Health

Breast Cancer Is Rare In Men, But…

Although the public audience is more accustomed with reports regarding breast cancer in women, men are vulnerable to it also. A new study shows that breast cancer is rare in men, but the unfortunate truth is they don’t survive it as long as women do.

According to the American Cancer Society, apparently only 1 in 1,000 men are likely to develop breast cancer. The ratio for women is incredible: 1 in 8 women is likely to have to struggle with breast cancer. While for women, most times the treatment is effective and they can survive the breast cancer, men aren’t that fortunate.

A study that investigated breast cancer data in U.S. from 1998 to 2007, shows that men are having a hard time surviving the affliction. Researchers looked at 13,457 cancer breast patients and 1.4 million women patients to come to the conclusion that men are very late diagnosed with the said cancer.

Despite the fact that, in men, the breast tumors are larger than in women, so there are better chances for early detection, breast cancer still gets its toll. The reason why for men breast cancer is so deadly is partly because patients ignore symptoms that women immediately respond to.

Researchers presented their study on the brief during a meeting in Phoenix, where members of the American Society of Breast Surgeons had the opportunity to give their own insight. The result of the meeting was that this study should be a centerpiece of a men’s breast cancer campaign awareness.

Dr. Jon Greif, study author, said that “men with breast cancer don’t do as well as women with breast cancer, and there are opportunities to improve that”.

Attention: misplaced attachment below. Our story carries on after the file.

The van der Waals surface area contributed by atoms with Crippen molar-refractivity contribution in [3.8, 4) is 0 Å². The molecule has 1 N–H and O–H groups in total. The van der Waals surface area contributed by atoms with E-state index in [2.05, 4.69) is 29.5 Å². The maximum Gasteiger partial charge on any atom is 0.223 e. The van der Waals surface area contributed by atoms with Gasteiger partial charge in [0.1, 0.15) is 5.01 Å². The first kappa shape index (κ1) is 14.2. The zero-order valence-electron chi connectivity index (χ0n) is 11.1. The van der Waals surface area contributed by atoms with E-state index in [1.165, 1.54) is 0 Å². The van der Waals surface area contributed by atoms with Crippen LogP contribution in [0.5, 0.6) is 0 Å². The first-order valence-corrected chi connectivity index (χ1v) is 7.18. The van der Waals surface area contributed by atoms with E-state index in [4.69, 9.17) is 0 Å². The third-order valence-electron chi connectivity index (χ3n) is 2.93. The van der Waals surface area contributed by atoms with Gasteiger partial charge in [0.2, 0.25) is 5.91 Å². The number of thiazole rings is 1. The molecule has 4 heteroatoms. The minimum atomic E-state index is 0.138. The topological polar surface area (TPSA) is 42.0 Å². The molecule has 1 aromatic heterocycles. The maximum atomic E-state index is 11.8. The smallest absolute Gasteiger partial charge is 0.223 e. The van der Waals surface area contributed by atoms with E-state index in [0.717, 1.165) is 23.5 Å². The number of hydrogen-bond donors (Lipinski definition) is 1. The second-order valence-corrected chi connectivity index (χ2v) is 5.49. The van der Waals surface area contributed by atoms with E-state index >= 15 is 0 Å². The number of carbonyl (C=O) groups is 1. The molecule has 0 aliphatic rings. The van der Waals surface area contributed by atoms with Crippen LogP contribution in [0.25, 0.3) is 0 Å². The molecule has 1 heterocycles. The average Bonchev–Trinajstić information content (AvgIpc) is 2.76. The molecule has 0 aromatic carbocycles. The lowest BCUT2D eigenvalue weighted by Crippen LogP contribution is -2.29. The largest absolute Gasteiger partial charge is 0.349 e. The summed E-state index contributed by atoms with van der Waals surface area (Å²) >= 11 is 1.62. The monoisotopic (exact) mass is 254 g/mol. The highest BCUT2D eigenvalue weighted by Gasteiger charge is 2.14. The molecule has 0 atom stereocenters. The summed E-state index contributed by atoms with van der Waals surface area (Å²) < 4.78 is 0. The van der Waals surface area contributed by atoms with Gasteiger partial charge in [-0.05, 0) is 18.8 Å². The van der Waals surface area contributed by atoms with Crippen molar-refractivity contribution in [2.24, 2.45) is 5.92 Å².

The trouble is that given the affliction’s rarity in men, routine screening is not exactly useful. The exact causes of the breast cancer in men aren’t too well known by scientists, but some of the causes that develop breast cancer in women seem to apply. Researchers counted heavy drinking, gene mutations, genetics and older age as risk factors.

One particular aspect about detecting breast cancer in men, is that the tumor is usually identified under or near a nipple. When coupled with nipple discharge or uneven and misshapen breasts, patients should get a check-up.

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Ronald Silva is one of our newest publishers.He currently lives in Toronto (Canada) with his family.Ronald covers the music and sports sections of DailyGossip.org. Over the past few years, Ronald has participated in various journalistic projects including some of which he started when he worked for a local newspaper in Toronto. Contact him at Ronald.Silva@dailygossip.org.

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